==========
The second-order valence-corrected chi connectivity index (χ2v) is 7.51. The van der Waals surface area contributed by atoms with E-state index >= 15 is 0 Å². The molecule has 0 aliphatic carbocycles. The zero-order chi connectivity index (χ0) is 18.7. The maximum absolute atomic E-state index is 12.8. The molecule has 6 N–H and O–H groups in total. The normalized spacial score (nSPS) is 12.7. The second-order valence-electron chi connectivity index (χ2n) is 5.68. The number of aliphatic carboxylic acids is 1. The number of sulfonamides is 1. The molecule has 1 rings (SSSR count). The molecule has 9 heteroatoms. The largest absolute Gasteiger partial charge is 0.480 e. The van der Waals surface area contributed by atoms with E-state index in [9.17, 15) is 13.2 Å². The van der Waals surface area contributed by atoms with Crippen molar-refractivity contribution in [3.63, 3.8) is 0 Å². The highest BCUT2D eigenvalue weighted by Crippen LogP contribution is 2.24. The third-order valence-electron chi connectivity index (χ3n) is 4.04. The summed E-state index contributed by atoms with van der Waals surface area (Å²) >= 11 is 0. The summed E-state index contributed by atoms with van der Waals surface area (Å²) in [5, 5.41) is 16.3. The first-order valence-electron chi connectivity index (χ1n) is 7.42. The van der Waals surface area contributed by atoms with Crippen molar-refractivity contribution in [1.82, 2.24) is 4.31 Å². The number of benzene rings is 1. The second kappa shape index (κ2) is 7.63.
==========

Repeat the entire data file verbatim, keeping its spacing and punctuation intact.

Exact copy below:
The second-order valence-corrected chi connectivity index (χ2v) is 7.51. The van der Waals surface area contributed by atoms with E-state index >= 15 is 0 Å². The molecule has 0 aliphatic carbocycles. The zero-order chi connectivity index (χ0) is 18.7. The maximum absolute atomic E-state index is 12.8. The molecule has 6 N–H and O–H groups in total. The normalized spacial score (nSPS) is 12.7. The second-order valence-electron chi connectivity index (χ2n) is 5.68. The number of aliphatic carboxylic acids is 1. The number of sulfonamides is 1. The molecule has 1 rings (SSSR count). The molecule has 9 heteroatoms. The largest absolute Gasteiger partial charge is 0.480 e. The van der Waals surface area contributed by atoms with E-state index in [9.17, 15) is 13.2 Å². The van der Waals surface area contributed by atoms with Crippen molar-refractivity contribution in [3.63, 3.8) is 0 Å². The highest BCUT2D eigenvalue weighted by Crippen LogP contribution is 2.24. The third-order valence-electron chi connectivity index (χ3n) is 4.04. The summed E-state index contributed by atoms with van der Waals surface area (Å²) >= 11 is 0. The summed E-state index contributed by atoms with van der Waals surface area (Å²) in [5, 5.41) is 16.3. The first-order valence-electron chi connectivity index (χ1n) is 7.42. The van der Waals surface area contributed by atoms with Crippen molar-refractivity contribution in [1.82, 2.24) is 4.31 Å². The number of benzene rings is 1. The second kappa shape index (κ2) is 7.63.